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Irina Slav

Irina Slav

Irina is a writer for the U.S.-based Divergente LLC consulting firm with over a decade of experience writing on the oil and gas industry.

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From AK To EV: The World’s Weirdest Electric Car

Kalash

Kalashnikov is synonymous with machine gun, but the Russian arms and military equipment giant has recently revealed that it has ambitions in other industries as well. This week, Kalashnikov took the world of cars by surprise, unveiling what it says will rival Tesla: an electric vehicle that can go 220 miles on a single charge, the BBC reports.

The design of the vehicle is emphatically retro: the car was modeled after a 1970s car, the Izh combi, which was the first Soviet hatchback. It looks like the kind of retro design that is more of an acquired taste rather than something sparking immediate attraction, and the car has already received some less than flattering comments on social media, such as this one: "Your tanks are great, but it would be better if you stayed away from cars." Other social media users dubbed the car, officially named CV-1, “Izh zombie”, although others were more favorable, finding cyberpunk elements in the design.

But while the design might be wanting, what’s underneath the hood of the CV-1 might be more interesting—and Kalashnikov is keeping this from the public for now. At the presentation of the EV at a defense expo near Moscow, the company said the car was inspired by Tesla and that it featured a revolutionary inverter—the component that controls the electric motor and changes DC to AC. Kalashnikov also said the supercar, called the CV-1, was “based on several original systems developed by the concern.”

This is not Kalashnikov’s first try at electric vehicles, interestingly enough. Last year, the company showcased an electric motorbike in two versions: one for the military and another for the police. Some 50 bikes from the police line were planned to be used during this year’s World Cup. The bikes have a range of 93 miles. Related: A Saudi-Iran Oil War Could Break Up OPEC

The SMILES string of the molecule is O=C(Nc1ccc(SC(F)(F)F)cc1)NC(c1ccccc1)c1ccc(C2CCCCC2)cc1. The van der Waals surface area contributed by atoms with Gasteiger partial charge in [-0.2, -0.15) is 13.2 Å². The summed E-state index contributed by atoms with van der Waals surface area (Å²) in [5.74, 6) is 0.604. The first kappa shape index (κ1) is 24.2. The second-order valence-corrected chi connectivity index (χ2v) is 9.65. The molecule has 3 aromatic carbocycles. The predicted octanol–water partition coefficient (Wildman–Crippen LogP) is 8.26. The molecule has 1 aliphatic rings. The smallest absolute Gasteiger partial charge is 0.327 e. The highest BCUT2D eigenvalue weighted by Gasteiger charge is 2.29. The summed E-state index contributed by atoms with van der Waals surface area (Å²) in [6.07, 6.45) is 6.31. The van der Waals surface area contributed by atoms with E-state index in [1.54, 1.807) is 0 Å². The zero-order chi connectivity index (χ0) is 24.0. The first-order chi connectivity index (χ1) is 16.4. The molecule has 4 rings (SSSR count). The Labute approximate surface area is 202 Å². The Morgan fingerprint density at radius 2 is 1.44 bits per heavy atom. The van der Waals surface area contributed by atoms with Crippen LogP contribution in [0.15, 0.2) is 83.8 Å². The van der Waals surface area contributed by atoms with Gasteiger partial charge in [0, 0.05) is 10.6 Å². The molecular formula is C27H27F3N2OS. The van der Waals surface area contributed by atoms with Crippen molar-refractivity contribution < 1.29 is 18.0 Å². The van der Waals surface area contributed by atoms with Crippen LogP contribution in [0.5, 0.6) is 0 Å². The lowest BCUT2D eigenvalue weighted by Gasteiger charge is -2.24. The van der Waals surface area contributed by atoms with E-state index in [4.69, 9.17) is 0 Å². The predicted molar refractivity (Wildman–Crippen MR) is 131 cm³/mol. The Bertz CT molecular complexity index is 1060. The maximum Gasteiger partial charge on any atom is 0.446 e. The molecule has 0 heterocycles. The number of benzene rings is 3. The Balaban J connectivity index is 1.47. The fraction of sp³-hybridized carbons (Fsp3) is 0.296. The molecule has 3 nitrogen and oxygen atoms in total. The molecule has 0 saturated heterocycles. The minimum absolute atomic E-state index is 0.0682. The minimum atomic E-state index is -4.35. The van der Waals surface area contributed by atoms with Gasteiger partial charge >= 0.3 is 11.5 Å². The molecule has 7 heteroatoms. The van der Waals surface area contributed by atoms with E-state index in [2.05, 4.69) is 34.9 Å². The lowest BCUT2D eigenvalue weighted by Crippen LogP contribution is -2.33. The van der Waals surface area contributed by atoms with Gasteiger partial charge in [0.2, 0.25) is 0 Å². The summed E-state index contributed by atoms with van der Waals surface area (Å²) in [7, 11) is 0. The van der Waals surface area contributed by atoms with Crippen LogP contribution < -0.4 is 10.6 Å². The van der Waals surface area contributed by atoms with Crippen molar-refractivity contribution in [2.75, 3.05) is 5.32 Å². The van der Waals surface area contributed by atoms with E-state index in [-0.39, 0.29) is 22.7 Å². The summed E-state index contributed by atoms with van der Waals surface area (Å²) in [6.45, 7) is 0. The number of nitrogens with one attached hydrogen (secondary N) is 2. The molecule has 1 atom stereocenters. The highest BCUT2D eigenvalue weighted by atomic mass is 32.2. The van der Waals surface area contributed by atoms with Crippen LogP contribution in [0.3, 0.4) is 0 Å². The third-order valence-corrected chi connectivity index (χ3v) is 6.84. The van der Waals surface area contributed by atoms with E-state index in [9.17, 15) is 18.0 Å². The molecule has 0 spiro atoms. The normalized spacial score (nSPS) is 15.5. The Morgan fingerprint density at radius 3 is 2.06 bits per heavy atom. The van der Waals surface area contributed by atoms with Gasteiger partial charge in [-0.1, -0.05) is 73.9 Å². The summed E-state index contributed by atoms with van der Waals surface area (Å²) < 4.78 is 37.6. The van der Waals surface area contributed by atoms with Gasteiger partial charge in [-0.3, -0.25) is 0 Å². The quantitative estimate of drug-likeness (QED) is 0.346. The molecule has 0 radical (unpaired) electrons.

What’s more, Kalashnikov is not the only company in Russia making EVs. Back in 2012, carmaking major AvtoVAZ presented a prototype for an electric Lada—one of the flagship Soviet car brands—dubbed the EVesta. In 2016, it showed a new prototype of the EVesta. Unlike the CV-1, the Lada EVesta is easy on the eye, but like other electric cars, it was difficult for the model to take off for a variety of reasons: harsh weather conditions, lack of charging infrastructure, and the high price tag of EVs.

Yet since 2016 things have changed. In 2017, EV sales in Russia jumped by 28 percent from the previous year, data from research agency Avtostat showed. As impressive as this sounds, in terms of the number of cars, the increase was from 74 EVs in 2016 to 95 in 2017. This is modest, to say the least, given the Russian car market as a whole. And what’s more, most of the EVs sold last year were Teslas. However, a charging infrastructure is being developed, and there are more affordable EV models on the market, which means growth prospects are improving.

What chance does the CV-1 have against Tesla, though? With as little as we know about it right now, it would be safer to say that the chance is slim. It’s not just about the design, in which, if we are being fair, Tesla beats the CV-1 hands down. It’s also about the technology. Tesla has been making EVs for years and has been perfecting them. Kalashnikov, on the other hand, is an arms maker and is good at this. Finding a place on the EV market might prove a serious challenge.

By Irina Slav for Oilprice.com

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  • Dan on August 27 2018 said:
    The Rambler American. Build like a tank but didn't win fashion shows. Who knows, looking at Teslas report of fires and recalls this Russian car could be the turtle vs the hare.
  • Rajkishor pachani on August 31 2018 said:
    Can this vehicles body withstand and stop a 7.62×39 Ap round at 45° on the top side?

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